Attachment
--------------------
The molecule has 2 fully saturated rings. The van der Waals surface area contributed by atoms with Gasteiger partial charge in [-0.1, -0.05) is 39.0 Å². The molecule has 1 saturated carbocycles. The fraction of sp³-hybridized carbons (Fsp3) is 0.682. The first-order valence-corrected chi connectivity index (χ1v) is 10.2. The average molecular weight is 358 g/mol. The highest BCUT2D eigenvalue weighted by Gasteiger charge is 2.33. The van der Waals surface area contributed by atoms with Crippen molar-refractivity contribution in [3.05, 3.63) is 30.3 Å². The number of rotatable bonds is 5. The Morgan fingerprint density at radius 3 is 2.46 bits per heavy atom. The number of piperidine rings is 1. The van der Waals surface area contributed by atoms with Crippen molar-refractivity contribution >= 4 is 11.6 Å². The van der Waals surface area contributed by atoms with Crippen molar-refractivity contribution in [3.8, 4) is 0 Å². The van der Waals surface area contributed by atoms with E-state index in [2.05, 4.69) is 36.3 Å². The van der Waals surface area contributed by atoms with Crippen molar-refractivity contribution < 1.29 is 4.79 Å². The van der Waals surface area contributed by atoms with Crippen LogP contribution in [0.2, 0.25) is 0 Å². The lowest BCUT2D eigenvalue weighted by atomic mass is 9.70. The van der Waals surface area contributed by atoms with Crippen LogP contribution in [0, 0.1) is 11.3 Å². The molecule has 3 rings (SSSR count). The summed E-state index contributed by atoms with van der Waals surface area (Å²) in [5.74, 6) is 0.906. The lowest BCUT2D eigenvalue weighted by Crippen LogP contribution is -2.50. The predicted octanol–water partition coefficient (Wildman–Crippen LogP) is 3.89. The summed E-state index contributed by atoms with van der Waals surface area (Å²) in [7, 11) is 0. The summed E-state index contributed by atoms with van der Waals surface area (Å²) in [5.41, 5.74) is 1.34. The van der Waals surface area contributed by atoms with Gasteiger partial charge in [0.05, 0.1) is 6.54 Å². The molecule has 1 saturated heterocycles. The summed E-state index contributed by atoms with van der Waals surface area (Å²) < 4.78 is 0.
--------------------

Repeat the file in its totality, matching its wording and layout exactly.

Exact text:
The molecule has 2 fully saturated rings. The van der Waals surface area contributed by atoms with Gasteiger partial charge in [-0.1, -0.05) is 39.0 Å². The molecule has 1 saturated carbocycles. The fraction of sp³-hybridized carbons (Fsp3) is 0.682. The first-order valence-corrected chi connectivity index (χ1v) is 10.2. The average molecular weight is 358 g/mol. The highest BCUT2D eigenvalue weighted by Gasteiger charge is 2.33. The van der Waals surface area contributed by atoms with Crippen molar-refractivity contribution in [3.05, 3.63) is 30.3 Å². The number of rotatable bonds is 5. The Morgan fingerprint density at radius 3 is 2.46 bits per heavy atom. The number of piperidine rings is 1. The van der Waals surface area contributed by atoms with Crippen molar-refractivity contribution >= 4 is 11.6 Å². The van der Waals surface area contributed by atoms with Crippen molar-refractivity contribution in [3.8, 4) is 0 Å². The van der Waals surface area contributed by atoms with E-state index in [2.05, 4.69) is 36.3 Å². The van der Waals surface area contributed by atoms with Crippen molar-refractivity contribution < 1.29 is 4.79 Å². The van der Waals surface area contributed by atoms with Crippen LogP contribution in [0.2, 0.25) is 0 Å². The lowest BCUT2D eigenvalue weighted by atomic mass is 9.70. The van der Waals surface area contributed by atoms with Crippen LogP contribution in [0, 0.1) is 11.3 Å². The molecule has 3 rings (SSSR count). The summed E-state index contributed by atoms with van der Waals surface area (Å²) in [5.74, 6) is 0.906. The lowest BCUT2D eigenvalue weighted by Crippen LogP contribution is -2.50. The predicted octanol–water partition coefficient (Wildman–Crippen LogP) is 3.89. The summed E-state index contributed by atoms with van der Waals surface area (Å²) in [7, 11) is 0. The summed E-state index contributed by atoms with van der Waals surface area (Å²) in [5.41, 5.74) is 1.34. The van der Waals surface area contributed by atoms with Gasteiger partial charge in [0.05, 0.1) is 6.54 Å². The molecule has 1 saturated heterocycles. The summed E-state index contributed by atoms with van der Waals surface area (Å²) < 4.78 is 0.